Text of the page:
Tuesday 10 September 2013

Spaghettini with a Double-Creamy Onion, Lemon and ‘Caviar’ Sauce

Very special occasions deserve special food, and this simple yet disgracefully indulgent pasta dish perfectly fits the bill.

Spaghettini with a Double-Creamy Onion, Lemon and ‘Caviar’ Sauce
Spaghettini with a Double-Creamy Onion, Lemon and ‘Caviar’ Sauce.
Photograph by Michael Le Grange, and bowl by David Walters.
Image © Random House Struik 2012.

This is a recipe from my cookbook, and I'd forgotten all about it. Isn't it odd how one so easily forgets recipes? I was reminded of this dish by someone on Twitter, who wanted to ask me a question about the ingredients.

This is really easy to make, but, as I said in my book, "the important thing here is to achieve a silken, unctuous sauce, so be sure to use a top-quality full-fat cream cheese: the low-fat variety, or creamed cottage cheese, will not do. Good black lumpfish roe is expensive, but it goes a long way, and adds an essential, delicate ocean taste to this sauce." I can recommend Lancewood cream cheese, which is quite expensive, but it has a lovely texture.

Wine-Braised Baby Leeks in Crisp Prosciutto
I snapped this picture when I was writing and testing the recipe for my
book.  Bowl by David Walters. I think food photographer
Michael Le Grange's picture wins, don't you?

Spaghettini with a Double-Creamy Onion, Lemon and ‘Caviar’ Sauce

2 x 250 g tubs full-fat cream cheese
4 Tbsp (60 ml) butter
2 medium onions, peeled and very finely and neatly diced
2 small cloves garlic, peeled and crushed
5 Tbsp (75 ml) dry white wine
juice of 1 large lemon
1 Tbsp (15 ml) finely grated lemon zest
1½ cups (375 ml) fresh cream
1½ packets (750 g) spaghettini, or similar thin pasta
1 x 100 g tub of good-quality black lumpfish roe

Place the cream cheese in a large mixing bowl and beat energetically with a metal whisk until smooth and creamy. Set aside.

Melt the butter in a large, shallow pan, add the onions and garlic and cover them with a circle of baking paper, or the wrapper from a block of butter. Cook over a very low heat for 10 minutes, or until the onions are translucent and very soft.

Remove the paper, turn up the heat slightly and add the wine and lemon juice. Bubble briskly for 3–4 minutes, or until the liquid in the pan has reduced to a tablespoon or so of slightly sticky glaze.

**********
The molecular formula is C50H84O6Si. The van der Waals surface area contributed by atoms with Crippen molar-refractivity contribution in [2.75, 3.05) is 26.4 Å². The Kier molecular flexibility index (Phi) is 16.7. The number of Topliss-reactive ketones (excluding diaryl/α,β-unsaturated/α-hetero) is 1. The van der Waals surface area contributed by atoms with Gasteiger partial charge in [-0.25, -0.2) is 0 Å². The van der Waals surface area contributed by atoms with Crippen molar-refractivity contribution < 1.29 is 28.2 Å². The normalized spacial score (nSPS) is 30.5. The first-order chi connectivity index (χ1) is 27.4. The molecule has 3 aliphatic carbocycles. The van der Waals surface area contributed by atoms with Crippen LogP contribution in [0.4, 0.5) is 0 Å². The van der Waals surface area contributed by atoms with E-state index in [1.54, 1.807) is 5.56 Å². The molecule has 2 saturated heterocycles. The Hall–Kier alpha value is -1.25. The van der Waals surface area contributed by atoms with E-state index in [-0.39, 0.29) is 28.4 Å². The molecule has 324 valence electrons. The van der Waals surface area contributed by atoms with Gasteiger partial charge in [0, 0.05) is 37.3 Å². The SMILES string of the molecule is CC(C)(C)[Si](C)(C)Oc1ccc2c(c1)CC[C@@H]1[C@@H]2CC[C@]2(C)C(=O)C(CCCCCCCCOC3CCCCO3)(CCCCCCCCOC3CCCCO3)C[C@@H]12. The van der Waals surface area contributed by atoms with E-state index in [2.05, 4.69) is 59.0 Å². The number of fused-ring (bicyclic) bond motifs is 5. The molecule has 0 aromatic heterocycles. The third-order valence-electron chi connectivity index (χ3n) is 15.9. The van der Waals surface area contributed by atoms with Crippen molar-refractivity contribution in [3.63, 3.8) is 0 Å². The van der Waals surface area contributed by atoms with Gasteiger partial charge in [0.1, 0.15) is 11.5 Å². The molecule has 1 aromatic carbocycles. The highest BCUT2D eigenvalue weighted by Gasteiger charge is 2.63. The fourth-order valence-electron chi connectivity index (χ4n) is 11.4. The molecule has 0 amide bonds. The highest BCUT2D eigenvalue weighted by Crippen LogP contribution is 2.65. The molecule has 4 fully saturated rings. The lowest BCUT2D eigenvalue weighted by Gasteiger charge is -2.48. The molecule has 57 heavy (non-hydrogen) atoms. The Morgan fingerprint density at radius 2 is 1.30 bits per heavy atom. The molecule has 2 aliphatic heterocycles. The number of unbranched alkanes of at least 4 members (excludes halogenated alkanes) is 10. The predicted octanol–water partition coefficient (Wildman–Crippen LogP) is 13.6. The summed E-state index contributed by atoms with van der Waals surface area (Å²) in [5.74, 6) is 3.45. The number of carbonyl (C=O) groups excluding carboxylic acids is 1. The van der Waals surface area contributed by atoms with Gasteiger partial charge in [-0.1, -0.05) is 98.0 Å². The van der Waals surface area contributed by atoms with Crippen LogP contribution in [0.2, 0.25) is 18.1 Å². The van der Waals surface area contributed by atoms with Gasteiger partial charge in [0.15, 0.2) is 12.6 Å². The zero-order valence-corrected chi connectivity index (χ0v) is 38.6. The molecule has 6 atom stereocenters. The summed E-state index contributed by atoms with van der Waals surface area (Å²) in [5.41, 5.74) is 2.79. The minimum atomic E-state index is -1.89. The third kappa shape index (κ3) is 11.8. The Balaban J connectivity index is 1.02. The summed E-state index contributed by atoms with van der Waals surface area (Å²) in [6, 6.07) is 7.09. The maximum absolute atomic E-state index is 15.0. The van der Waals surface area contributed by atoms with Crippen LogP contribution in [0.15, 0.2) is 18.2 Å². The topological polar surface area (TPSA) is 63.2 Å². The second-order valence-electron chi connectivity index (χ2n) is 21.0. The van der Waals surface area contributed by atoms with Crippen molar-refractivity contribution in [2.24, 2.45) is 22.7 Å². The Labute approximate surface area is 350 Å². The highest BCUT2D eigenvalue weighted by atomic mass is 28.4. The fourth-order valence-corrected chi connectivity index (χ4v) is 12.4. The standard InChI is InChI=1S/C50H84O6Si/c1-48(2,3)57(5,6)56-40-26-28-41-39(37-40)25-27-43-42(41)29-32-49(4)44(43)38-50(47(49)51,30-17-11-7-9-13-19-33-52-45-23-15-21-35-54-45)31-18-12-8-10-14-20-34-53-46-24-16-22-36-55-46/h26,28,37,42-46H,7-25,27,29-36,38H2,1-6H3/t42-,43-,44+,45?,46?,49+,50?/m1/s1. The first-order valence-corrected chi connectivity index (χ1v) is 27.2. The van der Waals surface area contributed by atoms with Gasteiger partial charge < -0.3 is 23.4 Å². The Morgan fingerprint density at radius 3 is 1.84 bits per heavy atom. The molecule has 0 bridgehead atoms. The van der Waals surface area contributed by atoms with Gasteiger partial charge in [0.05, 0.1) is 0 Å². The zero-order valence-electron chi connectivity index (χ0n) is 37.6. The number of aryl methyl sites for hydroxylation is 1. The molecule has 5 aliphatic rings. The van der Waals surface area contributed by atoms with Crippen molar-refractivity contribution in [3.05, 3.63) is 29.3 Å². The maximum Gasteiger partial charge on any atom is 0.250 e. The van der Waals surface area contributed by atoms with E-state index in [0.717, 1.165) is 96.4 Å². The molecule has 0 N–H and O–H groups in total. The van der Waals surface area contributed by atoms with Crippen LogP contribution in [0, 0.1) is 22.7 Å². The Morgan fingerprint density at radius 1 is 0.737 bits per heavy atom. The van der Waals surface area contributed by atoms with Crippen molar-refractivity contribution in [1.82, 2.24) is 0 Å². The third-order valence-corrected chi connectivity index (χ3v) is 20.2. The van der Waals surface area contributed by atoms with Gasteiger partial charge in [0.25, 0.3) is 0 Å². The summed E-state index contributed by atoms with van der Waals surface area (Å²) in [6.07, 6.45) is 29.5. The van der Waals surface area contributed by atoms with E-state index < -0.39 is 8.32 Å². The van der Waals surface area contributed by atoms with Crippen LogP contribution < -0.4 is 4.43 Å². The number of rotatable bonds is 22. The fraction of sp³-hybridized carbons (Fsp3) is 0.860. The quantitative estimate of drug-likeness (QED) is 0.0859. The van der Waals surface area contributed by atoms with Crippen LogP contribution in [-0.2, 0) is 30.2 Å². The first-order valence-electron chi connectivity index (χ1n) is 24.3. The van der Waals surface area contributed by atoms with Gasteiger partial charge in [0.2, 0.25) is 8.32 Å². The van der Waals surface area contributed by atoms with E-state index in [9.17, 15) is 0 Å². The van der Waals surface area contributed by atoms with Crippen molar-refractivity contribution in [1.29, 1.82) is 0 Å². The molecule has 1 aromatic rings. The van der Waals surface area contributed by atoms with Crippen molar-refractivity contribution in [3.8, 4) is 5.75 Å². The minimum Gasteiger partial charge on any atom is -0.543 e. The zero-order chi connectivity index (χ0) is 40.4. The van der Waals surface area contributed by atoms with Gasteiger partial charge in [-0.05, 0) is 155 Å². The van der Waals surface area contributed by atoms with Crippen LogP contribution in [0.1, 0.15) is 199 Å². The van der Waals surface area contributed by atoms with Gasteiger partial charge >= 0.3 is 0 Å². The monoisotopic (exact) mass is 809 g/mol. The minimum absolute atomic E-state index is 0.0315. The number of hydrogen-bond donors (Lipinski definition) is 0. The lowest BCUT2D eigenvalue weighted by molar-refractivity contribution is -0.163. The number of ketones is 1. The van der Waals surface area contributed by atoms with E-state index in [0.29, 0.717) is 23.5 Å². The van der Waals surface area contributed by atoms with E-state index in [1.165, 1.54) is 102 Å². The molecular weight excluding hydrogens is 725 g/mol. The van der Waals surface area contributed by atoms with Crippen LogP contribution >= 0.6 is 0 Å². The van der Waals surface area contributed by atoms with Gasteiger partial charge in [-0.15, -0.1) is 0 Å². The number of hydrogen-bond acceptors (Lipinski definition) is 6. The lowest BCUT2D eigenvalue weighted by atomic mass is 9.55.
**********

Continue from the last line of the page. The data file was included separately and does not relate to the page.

Turn the heat down again, add the cream cheese and whisk until smooth. Add the lemon zest and cream and bubble gently for a further 2–3 minutes, stirring all the time. If the sauce seems a little too thick to coat the spaghettini (this will depend on the type of cream cheese you’ve used) thin it with a few tablespoons of warm water; it should be about the consistency of pouring cream. Cover the pan and set aside.

When you’re ready to serve, cook the pasta in plenty of rapidly boiling salted water for 9–10 minutes, or until al dente. Put eight pasta bowls in a low oven to warm. While the pasta’s cooking, gently reheat the sauce till very hot, but don’t let it boil. Drain the pasta for 30 seconds in a colander, then tip it, still slightly damp, into the hot sauce. Remove from the heat, add 2-3 Tbsp (or more, to taste) of  the caviar and gently toss together so every strand of pasta is coated. Swirl the spaghettini into the warmed bowls and top each one with a little extra caviar change in yellow, above Serve with a plain salad of mixed dark green leaves dressed with olive oil, lemon juice and salt.

Serves 8.

Cook’s Notes

The sauce, hot pasta and lumpfish roe must be tossed together immediately before serving, but you can make the sauce – up to the point where you thin it with water – well in advance. Keep it in a lidded container in the fridge, then reheat it and continue with the recipe.

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